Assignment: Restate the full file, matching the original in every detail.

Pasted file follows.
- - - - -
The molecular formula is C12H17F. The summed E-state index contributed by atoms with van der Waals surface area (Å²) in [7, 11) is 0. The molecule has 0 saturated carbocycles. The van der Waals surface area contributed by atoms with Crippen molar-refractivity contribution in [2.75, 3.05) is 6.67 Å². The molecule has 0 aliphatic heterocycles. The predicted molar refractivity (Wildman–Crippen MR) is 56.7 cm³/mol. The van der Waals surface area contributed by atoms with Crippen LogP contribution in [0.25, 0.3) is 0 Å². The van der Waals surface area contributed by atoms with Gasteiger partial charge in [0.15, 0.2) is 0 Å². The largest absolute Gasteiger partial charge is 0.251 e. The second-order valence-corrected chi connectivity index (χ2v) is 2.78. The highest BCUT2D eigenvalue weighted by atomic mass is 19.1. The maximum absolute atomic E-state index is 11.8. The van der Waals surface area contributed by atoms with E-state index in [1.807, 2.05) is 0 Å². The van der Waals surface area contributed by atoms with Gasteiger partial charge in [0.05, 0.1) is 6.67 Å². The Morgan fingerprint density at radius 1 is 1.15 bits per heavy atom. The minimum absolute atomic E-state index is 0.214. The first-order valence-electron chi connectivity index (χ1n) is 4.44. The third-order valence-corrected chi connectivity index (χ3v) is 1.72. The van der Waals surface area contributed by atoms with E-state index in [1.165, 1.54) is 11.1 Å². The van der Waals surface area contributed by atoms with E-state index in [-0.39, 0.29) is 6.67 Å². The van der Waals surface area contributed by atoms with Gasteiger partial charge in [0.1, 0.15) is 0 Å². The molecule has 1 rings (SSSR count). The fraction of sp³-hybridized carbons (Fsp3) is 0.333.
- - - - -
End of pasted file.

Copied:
The molecular formula is C12H17F. The summed E-state index contributed by atoms with van der Waals surface area (Å²) in [7, 11) is 0. The molecule has 0 saturated carbocycles. The van der Waals surface area contributed by atoms with Crippen molar-refractivity contribution in [2.75, 3.05) is 6.67 Å². The molecule has 0 aliphatic heterocycles. The predicted molar refractivity (Wildman–Crippen MR) is 56.7 cm³/mol. The van der Waals surface area contributed by atoms with Crippen LogP contribution in [0.25, 0.3) is 0 Å². The van der Waals surface area contributed by atoms with Gasteiger partial charge in [0.15, 0.2) is 0 Å². The largest absolute Gasteiger partial charge is 0.251 e. The second-order valence-corrected chi connectivity index (χ2v) is 2.78. The highest BCUT2D eigenvalue weighted by atomic mass is 19.1. The maximum absolute atomic E-state index is 11.8. The van der Waals surface area contributed by atoms with E-state index in [1.807, 2.05) is 0 Å². The van der Waals surface area contributed by atoms with Gasteiger partial charge in [0.05, 0.1) is 6.67 Å². The Morgan fingerprint density at radius 1 is 1.15 bits per heavy atom. The minimum absolute atomic E-state index is 0.214. The first-order valence-electron chi connectivity index (χ1n) is 4.44. The third-order valence-corrected chi connectivity index (χ3v) is 1.72. The van der Waals surface area contributed by atoms with E-state index in [1.165, 1.54) is 11.1 Å². The van der Waals surface area contributed by atoms with E-state index in [-0.39, 0.29) is 6.67 Å². The van der Waals surface area contributed by atoms with Gasteiger partial charge in [0.1, 0.15) is 0 Å². The molecule has 1 rings (SSSR count). The fraction of sp³-hybridized carbons (Fsp3) is 0.333.